The HIPPO system demonstrated its potential to open the grid to more renewables and save consumers a lot of money with its more efficient choices, PNNL said.

MISO continues to test the system against its requirements, said MISO spokesman Brandon Morris. It demonstrated “great potential,” but there is no timetable for a deployment decision, he added.

Starting small

Grid operators are currently testing AI to speed analysis of grid conditions and threats, sharpen remote maintenance of critical equipment, and create closer links with consumers — particularly those who are generating and storing their own electricity.

For example, the New York Power Authority will be seeking contracts with a select group of technology companies for a range of AI computing needs, including testing cybersecurity threats and vulnerabilities, monitoring possible failures of transformers, and evaluating the potential of customers’ solar and storage projects.

Today, hundreds of alerts about equipment problems or possible cyber intrusions are streamed to NYPA analysts daily. “That takes time for humans to process,” said Ali Mohammed, director of NYPA’s digital information and transformation office. With machine learning capabilities, computers can rank alarms based on past experience, and tell operators, "Here are the top ones you should look at," he added.

"Those models will take time to build. The initial pilot projects are designed to understand what AI and ML can offer.

“We’ll start small,” he added.

Tech companies are not waiting to be asked to help.

Computing advances have enabled Mitsubishi Power Americas Inc. to expand monitoring services it provides owners of its power turbine systems to detect potential component failures before they happen, said Marco Sanchez, vice president and head of intelligent solutions at the company.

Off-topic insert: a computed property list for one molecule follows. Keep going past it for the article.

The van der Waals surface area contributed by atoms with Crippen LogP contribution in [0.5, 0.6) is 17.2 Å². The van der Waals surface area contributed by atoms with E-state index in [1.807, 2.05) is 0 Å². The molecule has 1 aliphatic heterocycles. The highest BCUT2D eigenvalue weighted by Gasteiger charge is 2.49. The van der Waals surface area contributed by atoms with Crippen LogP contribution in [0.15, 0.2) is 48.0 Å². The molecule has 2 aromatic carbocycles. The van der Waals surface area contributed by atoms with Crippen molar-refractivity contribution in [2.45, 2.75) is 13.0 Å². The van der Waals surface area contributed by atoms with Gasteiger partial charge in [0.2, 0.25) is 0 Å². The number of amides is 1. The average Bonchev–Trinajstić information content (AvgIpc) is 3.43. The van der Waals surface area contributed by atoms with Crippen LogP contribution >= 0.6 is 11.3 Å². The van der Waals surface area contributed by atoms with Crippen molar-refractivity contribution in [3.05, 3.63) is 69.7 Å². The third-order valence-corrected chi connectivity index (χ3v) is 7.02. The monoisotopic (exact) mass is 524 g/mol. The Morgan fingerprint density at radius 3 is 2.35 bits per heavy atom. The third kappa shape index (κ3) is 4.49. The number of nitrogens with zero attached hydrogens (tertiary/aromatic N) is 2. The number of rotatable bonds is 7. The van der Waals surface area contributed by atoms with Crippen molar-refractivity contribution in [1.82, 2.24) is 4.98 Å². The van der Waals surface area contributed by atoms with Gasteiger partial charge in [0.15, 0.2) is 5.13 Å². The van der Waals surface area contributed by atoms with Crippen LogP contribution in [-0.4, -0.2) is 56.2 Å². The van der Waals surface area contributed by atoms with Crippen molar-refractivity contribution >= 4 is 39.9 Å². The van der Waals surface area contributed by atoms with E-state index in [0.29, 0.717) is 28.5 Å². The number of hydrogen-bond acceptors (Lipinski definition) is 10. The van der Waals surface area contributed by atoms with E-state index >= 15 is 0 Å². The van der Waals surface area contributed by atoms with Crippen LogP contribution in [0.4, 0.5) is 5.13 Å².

AI, machine learning, advanced analytics and adaptive grid controls have created new services, and advanced encryption allows them to be rolled out securely to customers, Sanchez said.

“These technologies are more available than ever before,” he added.

Intel Corp. is advertising advanced systems to help utilities route power to the highest-priority essential service providers in emergencies, and manage two-way power flows to and from customers. AI-based decisionmaking programs will learn the best ways to balance intermittent power from wind and solar farms, said Michael Bates, Intel’s global general manager of energy.

New services will enable utilities to more closely subdivide or sectionalize circuits to isolate hospitals, first responders and other top-priority customers in “do not cut off” clusters, to protect them from rotating blackouts, Bates said. That capacity has become a must-do in Texas after last February’s freeze and blackout, and in California with its rolling blackouts.

“We can sectionalize down to a building. This is scalpel-like,” he added.

Intel is working with Spain’s power conglomerate Iberdrola and other European and U.S. utilities on a smart substation platform able to consolidate and analyze data from all sides — grid sensors, customer smart buildings and smart homes, and other sources.

“We’re collecting data in a way never that’s been done before, because the computer platform has never been there,” Bates said.

He sees a range of interest on the part of U.S. utilities in evolving into a new digitized grid with clean energy goals.

“There are some that are coming kicking and screaming because of mandates,” Bates said. “The most interesting ones are those that see opportunities.”